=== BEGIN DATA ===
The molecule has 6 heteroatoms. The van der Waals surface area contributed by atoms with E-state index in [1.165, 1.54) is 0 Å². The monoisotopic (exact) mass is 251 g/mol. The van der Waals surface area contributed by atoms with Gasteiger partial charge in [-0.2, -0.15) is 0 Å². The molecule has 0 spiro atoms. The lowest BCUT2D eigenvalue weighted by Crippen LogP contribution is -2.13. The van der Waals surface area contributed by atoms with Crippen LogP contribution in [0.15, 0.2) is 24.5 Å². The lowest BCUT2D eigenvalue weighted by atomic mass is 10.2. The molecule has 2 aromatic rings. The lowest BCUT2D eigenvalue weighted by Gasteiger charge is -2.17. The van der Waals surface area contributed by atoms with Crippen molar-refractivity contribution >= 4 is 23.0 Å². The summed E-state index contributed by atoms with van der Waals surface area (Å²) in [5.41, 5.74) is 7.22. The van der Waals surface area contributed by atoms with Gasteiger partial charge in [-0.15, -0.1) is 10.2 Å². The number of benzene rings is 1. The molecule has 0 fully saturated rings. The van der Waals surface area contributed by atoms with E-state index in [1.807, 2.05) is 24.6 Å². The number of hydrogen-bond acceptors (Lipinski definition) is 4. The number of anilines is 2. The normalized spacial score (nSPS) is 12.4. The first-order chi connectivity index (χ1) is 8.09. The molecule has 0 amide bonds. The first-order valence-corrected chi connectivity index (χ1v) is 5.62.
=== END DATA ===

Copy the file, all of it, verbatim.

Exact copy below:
The molecule has 6 heteroatoms. The van der Waals surface area contributed by atoms with E-state index in [1.165, 1.54) is 0 Å². The monoisotopic (exact) mass is 251 g/mol. The van der Waals surface area contributed by atoms with Gasteiger partial charge in [-0.2, -0.15) is 0 Å². The molecule has 0 spiro atoms. The lowest BCUT2D eigenvalue weighted by Crippen LogP contribution is -2.13. The van der Waals surface area contributed by atoms with Crippen LogP contribution in [0.15, 0.2) is 24.5 Å². The lowest BCUT2D eigenvalue weighted by atomic mass is 10.2. The molecule has 2 aromatic rings. The lowest BCUT2D eigenvalue weighted by Gasteiger charge is -2.17. The van der Waals surface area contributed by atoms with Crippen molar-refractivity contribution >= 4 is 23.0 Å². The summed E-state index contributed by atoms with van der Waals surface area (Å²) in [5.41, 5.74) is 7.22. The van der Waals surface area contributed by atoms with Gasteiger partial charge in [-0.15, -0.1) is 10.2 Å². The number of benzene rings is 1. The molecule has 0 fully saturated rings. The van der Waals surface area contributed by atoms with E-state index in [1.807, 2.05) is 24.6 Å². The number of hydrogen-bond acceptors (Lipinski definition) is 4. The number of anilines is 2. The normalized spacial score (nSPS) is 12.4. The first-order chi connectivity index (χ1) is 8.09. The molecule has 0 amide bonds. The first-order valence-corrected chi connectivity index (χ1v) is 5.62.